Sunday, September 26, 2004


UN Threatens to Trump US Land Policy

It’s a clash of the titans. On one side there are well-funded environmental groups and eco-lobbyists; on the other, free-market advocates and strict constitutional constructionists. But these are just the internal forces at play. At the global level, the United Nations is proposing a new treaty that holds potential to render moot US congressional decisions.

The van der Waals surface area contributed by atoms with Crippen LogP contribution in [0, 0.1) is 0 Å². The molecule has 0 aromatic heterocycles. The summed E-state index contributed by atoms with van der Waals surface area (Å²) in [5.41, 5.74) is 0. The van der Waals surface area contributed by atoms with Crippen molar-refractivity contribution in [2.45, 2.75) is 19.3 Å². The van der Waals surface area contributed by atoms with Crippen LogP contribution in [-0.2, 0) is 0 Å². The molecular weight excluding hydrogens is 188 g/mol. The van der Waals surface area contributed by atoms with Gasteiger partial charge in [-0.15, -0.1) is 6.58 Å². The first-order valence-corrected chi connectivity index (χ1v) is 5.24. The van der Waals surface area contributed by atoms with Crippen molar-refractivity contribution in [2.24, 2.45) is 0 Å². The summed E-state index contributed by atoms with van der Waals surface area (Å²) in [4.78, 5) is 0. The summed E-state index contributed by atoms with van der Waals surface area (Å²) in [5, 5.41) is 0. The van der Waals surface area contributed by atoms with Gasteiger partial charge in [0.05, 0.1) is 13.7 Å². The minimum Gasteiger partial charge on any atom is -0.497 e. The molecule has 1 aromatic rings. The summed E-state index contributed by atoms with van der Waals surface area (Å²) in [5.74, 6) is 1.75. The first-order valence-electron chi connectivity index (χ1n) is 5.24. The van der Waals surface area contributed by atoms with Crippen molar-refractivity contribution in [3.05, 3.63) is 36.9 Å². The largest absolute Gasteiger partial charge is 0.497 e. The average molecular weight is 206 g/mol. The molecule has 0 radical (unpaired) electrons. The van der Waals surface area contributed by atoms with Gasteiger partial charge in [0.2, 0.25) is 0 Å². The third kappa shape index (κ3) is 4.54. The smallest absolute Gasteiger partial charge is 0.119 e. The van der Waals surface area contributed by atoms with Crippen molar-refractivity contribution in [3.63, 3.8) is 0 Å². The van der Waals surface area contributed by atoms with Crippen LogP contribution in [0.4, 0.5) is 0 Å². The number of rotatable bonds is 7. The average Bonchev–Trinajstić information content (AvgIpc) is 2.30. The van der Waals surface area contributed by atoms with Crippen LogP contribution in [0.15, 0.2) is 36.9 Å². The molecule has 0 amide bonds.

The outcome of this battle will determine whether the Roadless Area Conservation Rule (passed Jan. 12, 2001) should be amended to open the doors to timber harvesting on our nation’s federally protected lands. The Dept. of Agriculture’s Forest Service just extended the comment period on these suggested changes, from Sept. 14 to Nov. 15, but tying into the issue is an almost simultaneous proposal from the United Nations Conference on Trade and Development. This body wants to develop a “successor agreement” to its U.S.-backed International Tropical Timber Agreement (ITTA). If enacted, this agreement would require participating nations to abide by restrictive land management policies that will likely include blanket prohibitions on timber harvests. In effect, it could usurp conclusions reached at the congressional level regarding America’s forests....

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